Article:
KARACHI : The Sindh Wildlife (SWL) Conservator Taj Muhammad Shaikh on Thursday called for a probe into the alleged presence of a chained lion in cricketer Shahid Afridi’s home after a video of the incident went viral.
Shaikh confirmed that the lion’s owner was one Hassan Hussain who also held the animal’s license, adding “we will find out what the lion was doing in Afridi’s home.” The conservator said that the investigation would start after Eid.
Meanwhile, Hussain, who owns the animal, said he has the license along with a travel permit. “I even informed the SWL department before taking my lion to Afridi’s home,” he said adding that Afridi has his detractors who are just trying to defame him.
Photos of Afridi with the lion went viral on social media last week with the cricketer and his six-year-old daughter posing with the feline in their home.
Almost three years ago Hussain bought a South African seven-month-old lion cub as well as a six-month-old lioness from Lahore for Rs1.5 million.
Since the cubs were more than six months old when they were purchased, Hussain said that they could not be tamed and he had to cage them on the roof of a friends house.
Later, he said that the couple gave birth to two male lion cubs, one of which they brought to their home and named Simba. According to Hussain, lions can be domesticated if they are reared by their master from birth. Since then Simba is living like a family member with them.
The license’s jurisdiction, he said is only within the limits of Karachi. However, license branch in-charge Rashid Agha told The Express Tribune that wild animals can only be kept inside a zoo, as they only issue them permits.
The permit, he said is issued after inspection by their team.
The department issues the licences as per the Sindh Wildlife Protection Ordinance, 1972 and Guidelines for the Acquisition and Management of Felines (Cat Species) in Captivity from the Ministry of Climate Change.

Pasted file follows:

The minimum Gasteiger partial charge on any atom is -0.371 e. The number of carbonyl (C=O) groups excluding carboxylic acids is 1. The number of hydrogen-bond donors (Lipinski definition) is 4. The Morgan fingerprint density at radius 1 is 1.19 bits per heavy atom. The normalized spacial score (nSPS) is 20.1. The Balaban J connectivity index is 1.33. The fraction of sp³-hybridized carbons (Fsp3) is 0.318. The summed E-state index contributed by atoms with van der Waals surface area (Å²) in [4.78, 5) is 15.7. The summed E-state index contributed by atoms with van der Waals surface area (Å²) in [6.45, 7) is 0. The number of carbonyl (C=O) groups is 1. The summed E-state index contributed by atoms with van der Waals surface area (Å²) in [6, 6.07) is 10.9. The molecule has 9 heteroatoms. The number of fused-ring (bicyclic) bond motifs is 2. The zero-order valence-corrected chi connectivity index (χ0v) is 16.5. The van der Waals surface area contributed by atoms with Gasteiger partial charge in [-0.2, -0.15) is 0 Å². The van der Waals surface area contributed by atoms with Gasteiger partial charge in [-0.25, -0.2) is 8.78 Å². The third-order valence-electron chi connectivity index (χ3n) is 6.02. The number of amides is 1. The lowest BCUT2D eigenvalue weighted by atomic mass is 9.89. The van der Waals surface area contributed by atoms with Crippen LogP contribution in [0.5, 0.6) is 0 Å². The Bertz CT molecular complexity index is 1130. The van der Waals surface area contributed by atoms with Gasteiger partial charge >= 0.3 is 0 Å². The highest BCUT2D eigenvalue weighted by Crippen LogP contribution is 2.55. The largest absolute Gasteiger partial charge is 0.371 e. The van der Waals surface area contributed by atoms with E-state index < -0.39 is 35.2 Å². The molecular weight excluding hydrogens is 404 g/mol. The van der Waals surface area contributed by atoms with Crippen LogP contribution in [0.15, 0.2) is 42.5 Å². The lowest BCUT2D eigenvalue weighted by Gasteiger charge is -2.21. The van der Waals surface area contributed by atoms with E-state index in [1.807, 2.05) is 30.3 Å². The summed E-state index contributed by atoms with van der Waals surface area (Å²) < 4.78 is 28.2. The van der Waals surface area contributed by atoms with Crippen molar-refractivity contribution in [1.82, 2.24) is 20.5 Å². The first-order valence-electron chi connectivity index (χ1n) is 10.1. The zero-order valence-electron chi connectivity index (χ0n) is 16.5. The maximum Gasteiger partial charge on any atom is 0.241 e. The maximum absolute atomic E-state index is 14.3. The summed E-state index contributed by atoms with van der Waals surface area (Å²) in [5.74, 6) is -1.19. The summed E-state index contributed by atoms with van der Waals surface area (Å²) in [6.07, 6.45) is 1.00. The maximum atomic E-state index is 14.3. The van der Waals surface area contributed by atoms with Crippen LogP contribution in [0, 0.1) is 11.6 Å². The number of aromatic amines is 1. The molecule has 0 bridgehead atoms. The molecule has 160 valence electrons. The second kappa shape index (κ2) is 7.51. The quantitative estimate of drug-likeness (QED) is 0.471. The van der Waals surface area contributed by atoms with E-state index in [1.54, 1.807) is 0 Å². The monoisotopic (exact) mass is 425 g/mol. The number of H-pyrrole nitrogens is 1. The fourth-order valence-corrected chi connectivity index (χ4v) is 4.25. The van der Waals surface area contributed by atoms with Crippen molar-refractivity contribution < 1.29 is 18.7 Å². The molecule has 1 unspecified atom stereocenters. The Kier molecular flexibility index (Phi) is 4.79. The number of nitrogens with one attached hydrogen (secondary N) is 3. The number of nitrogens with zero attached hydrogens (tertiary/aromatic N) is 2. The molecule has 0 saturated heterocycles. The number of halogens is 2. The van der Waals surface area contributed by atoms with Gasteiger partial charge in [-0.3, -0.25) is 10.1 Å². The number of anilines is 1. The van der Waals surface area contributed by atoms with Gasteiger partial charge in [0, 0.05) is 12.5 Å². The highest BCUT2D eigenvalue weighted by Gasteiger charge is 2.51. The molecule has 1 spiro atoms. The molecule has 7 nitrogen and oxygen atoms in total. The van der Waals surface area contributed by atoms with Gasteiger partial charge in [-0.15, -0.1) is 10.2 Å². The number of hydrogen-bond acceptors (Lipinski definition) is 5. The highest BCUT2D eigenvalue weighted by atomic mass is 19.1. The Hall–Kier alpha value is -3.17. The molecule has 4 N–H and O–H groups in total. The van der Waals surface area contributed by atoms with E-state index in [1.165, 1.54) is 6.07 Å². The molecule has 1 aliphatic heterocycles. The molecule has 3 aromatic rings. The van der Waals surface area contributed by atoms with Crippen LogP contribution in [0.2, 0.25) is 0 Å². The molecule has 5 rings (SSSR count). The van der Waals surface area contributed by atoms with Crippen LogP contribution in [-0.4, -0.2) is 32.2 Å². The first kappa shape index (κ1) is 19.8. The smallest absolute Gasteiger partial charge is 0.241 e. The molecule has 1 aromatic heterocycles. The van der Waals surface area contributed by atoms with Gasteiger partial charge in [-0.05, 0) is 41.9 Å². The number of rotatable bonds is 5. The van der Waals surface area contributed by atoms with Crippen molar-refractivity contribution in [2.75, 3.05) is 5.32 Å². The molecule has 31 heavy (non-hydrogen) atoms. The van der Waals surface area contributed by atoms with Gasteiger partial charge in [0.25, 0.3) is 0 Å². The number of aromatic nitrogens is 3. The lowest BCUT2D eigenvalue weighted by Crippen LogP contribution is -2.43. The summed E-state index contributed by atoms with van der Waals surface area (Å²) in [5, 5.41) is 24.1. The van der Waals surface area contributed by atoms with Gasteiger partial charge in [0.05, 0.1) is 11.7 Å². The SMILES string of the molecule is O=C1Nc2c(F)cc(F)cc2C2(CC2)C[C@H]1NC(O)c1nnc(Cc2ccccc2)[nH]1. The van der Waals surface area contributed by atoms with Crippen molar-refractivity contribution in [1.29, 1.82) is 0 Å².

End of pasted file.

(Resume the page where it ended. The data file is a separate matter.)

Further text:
According to documents, the guidelines have been developed with the purpose to control illegal trade of big cats and unjustified acquisition of animals for zoo exhibits, overlooking the higher objectives of conservation and education.
The document explains that wild felines can only be housed at registered facilities.
Individuals cannot keep wild felines at their homes, as they do not contribute to education, research or conservation and this is not in line with the Convention on International Trade in Endangered Species of Wild Fauna and Flora (CITES) and can be dangerous.
Such an action is liable to punishment under Section 289 of the Pakistan Penal Code (PPC), 1860 and Section 133 (public nuisance) of the Code of Criminal Procedure (CrPC), 1989.
The World Wide Fund for Nature (WWF) – Pakistan’s technical adviser, Uzma Khan, who has authored the guideline document, told The Express Tribune that although the guidelines have been approved by the Ministry of Climate Change and the provinces, they have not been made into a law yet as they have not been passed by the assemblies.
She said that local government laws, however, clearly state that any animal that can cause public nuisance cannot be brought openly into public places and the relevant district commissioner’s officer or police station would have to take action against any such violation.
She explained that the wildlife act for exotic species is extremely weak. “If someone purchases an exotic species from a local breeder, the wildlife act wouldn’t be applicable on them,” she lamented adding that a public figure like Afridi should keep such legalities in mind.